I rushed into the house and snapped a leash on Patrick. The other dogs, of course, thought they were going, too, and leapt at the door. It takes only a modicum of imagination to imagine what happened next. Benny bolted through the door and headed around the house and straight for the chickens. I managed to keep Lytton from following and ran (yes, RAN) after Benny, Patrick in tow. I found him snarling and jumping against the chicken fence, certainly putting my security measures to the test. Demeter and Hannah were in a state, clucking and screaming, but flapping around the yard rather than running in the house. I managed to get Benny by the collar and pull him away, though he resisted and struggled, trying to bite me until I talked him down. Just as I was rounding the corner of the house toward the front, Lytton streaked past, having opened the front door himself (it doesn't latch). I watched him go toward the back yard helplessly, my hands full of dogs already. Either he didn't see the chickens or he wasn't interested, because he took off behind the neighbors' houses down toward Water Street. It's the first time I've been happy to see that happen.

I dumped Patrick and Benny in the house, closing the doors securely, grabbed another leash, went out to the back yard and put the chickens in their house, and went after Lytton. By that time he had run back up the street and was running up toward Mitchell street, where he was apprehended without much of a struggle. I took him back home, got Patrick and walked down to Lynn's, where we had a peaceful visit over a cup of tea. The dogs got along well.

Sunday, April 09, 2006

New Chicken Pen

I decided that today was the day to expand the chicken pen. The weather is getting better and the chickens need to be able to get outside. Last week I bought the materials I needed to make the fence, but they were still in the back of the car. At about three o'clock I dragged the rolls of wire and the eight posts out to the back yard. It took about five trips back to the house to assemble all the tools I needed, but at least I had the tools, thanks to David's Christmas presents last year. I also had to take out my kitchen step stool. I am too short to pound in the posts without standing on something.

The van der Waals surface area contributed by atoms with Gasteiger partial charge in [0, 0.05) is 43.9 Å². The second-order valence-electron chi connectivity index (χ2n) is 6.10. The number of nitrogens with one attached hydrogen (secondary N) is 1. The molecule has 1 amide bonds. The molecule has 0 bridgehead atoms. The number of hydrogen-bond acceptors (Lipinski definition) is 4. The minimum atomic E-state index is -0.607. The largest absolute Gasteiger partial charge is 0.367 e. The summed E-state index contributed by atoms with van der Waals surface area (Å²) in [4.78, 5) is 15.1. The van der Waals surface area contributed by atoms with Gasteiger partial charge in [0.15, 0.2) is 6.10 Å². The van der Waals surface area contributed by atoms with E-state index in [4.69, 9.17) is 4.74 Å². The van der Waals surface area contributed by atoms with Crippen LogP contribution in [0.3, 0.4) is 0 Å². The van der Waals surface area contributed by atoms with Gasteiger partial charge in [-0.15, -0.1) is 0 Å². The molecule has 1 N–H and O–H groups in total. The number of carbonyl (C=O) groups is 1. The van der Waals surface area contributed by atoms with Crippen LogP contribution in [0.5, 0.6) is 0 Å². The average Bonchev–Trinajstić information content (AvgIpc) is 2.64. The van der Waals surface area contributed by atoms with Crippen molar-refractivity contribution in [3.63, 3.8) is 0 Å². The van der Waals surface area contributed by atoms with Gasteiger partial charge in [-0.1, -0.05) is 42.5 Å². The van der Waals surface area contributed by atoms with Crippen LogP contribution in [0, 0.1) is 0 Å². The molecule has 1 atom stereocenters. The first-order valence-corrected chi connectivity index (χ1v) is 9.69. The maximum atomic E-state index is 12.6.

I let the chickens out while I worked, which meant that I had to keep the old fence in tact while I erected the new one. It's a tecnique I seem to favor in many chores that I do, such as changing sheets one corner at a time so that the bed is never exposed to the ravages of the dogs who dive for any exposed portion of the foam mattress pad. Animals don't seem to notice that changes are being made if they occur this way. Of course it takes twice as long to do things.

The new, taller, posts went into the ground fairly easily because the ground is muddy and soft this time of year. In fact, the whole job was pretty easy. My new wire cutters worked so much easier than scissors. I even liked the fact that the handles of all of the tools are yellow and therefore easy to find once they inevitably disappear. After the new perimeter had been established, I removed the old boundary. No children could have rewarded their mother more than Demeter and Hannah as they immediately raced into the new space as if they had been waiting in great anticipation. They explored every corner. Over in the dog yard hysteria reigned as the chickens moved into new territory. Benny dug furiously under the gate, Patrick stood on his hind legs with his front feet scratching the fence, Lytton ran to the porch for a better view and barked. They all lost interest when I mentioned supper, though, and I'm sure it was only the newness of the situation that stirred them up. They have come to accept the chickens pretty well at a distance as long as protocol is observed by all concerned.

I picked up my trash, put the chickens in, fed the dogs, and felt good about my accomplishment. I was glad to be where I am and chose not to think of the future. Posted by Picasa